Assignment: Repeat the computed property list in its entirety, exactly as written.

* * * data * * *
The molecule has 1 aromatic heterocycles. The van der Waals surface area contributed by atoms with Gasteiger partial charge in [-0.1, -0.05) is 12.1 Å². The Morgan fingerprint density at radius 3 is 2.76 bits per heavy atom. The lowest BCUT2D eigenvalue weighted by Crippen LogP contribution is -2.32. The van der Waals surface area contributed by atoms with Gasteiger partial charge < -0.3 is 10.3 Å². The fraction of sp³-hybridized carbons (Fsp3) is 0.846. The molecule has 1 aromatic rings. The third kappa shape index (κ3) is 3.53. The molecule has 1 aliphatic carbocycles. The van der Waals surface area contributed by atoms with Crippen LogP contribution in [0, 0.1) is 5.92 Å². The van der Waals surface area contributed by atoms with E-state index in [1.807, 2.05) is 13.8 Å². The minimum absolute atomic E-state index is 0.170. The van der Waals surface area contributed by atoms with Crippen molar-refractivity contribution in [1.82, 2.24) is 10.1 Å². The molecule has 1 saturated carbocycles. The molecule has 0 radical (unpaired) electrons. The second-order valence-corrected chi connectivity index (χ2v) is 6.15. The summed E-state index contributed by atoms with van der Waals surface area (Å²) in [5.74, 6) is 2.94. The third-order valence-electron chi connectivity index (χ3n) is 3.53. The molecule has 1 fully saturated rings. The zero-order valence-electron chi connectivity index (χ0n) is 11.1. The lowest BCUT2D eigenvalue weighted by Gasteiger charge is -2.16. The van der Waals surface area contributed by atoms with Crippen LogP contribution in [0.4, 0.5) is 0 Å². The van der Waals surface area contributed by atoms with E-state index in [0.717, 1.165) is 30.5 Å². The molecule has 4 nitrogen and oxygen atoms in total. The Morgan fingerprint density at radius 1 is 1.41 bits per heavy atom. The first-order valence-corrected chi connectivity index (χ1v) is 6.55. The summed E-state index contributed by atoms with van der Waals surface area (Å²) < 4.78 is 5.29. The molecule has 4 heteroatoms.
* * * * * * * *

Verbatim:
The molecule has 1 aromatic heterocycles. The van der Waals surface area contributed by atoms with Gasteiger partial charge in [-0.1, -0.05) is 12.1 Å². The Morgan fingerprint density at radius 3 is 2.76 bits per heavy atom. The lowest BCUT2D eigenvalue weighted by Crippen LogP contribution is -2.32. The van der Waals surface area contributed by atoms with Gasteiger partial charge < -0.3 is 10.3 Å². The fraction of sp³-hybridized carbons (Fsp3) is 0.846. The molecule has 1 aromatic rings. The third kappa shape index (κ3) is 3.53. The molecule has 1 aliphatic carbocycles. The van der Waals surface area contributed by atoms with Crippen LogP contribution in [0, 0.1) is 5.92 Å². The van der Waals surface area contributed by atoms with E-state index in [1.807, 2.05) is 13.8 Å². The minimum absolute atomic E-state index is 0.170. The van der Waals surface area contributed by atoms with Crippen molar-refractivity contribution in [1.82, 2.24) is 10.1 Å². The molecule has 1 saturated carbocycles. The molecule has 0 radical (unpaired) electrons. The second-order valence-corrected chi connectivity index (χ2v) is 6.15. The summed E-state index contributed by atoms with van der Waals surface area (Å²) in [5.74, 6) is 2.94. The third-order valence-electron chi connectivity index (χ3n) is 3.53. The molecule has 1 fully saturated rings. The zero-order valence-electron chi connectivity index (χ0n) is 11.1. The lowest BCUT2D eigenvalue weighted by Gasteiger charge is -2.16. The van der Waals surface area contributed by atoms with Crippen LogP contribution in [0.4, 0.5) is 0 Å². The van der Waals surface area contributed by atoms with E-state index in [0.717, 1.165) is 30.5 Å². The molecule has 4 nitrogen and oxygen atoms in total. The Morgan fingerprint density at radius 1 is 1.41 bits per heavy atom. The first-order valence-corrected chi connectivity index (χ1v) is 6.55. The summed E-state index contributed by atoms with van der Waals surface area (Å²) < 4.78 is 5.29. The molecule has 4 heteroatoms.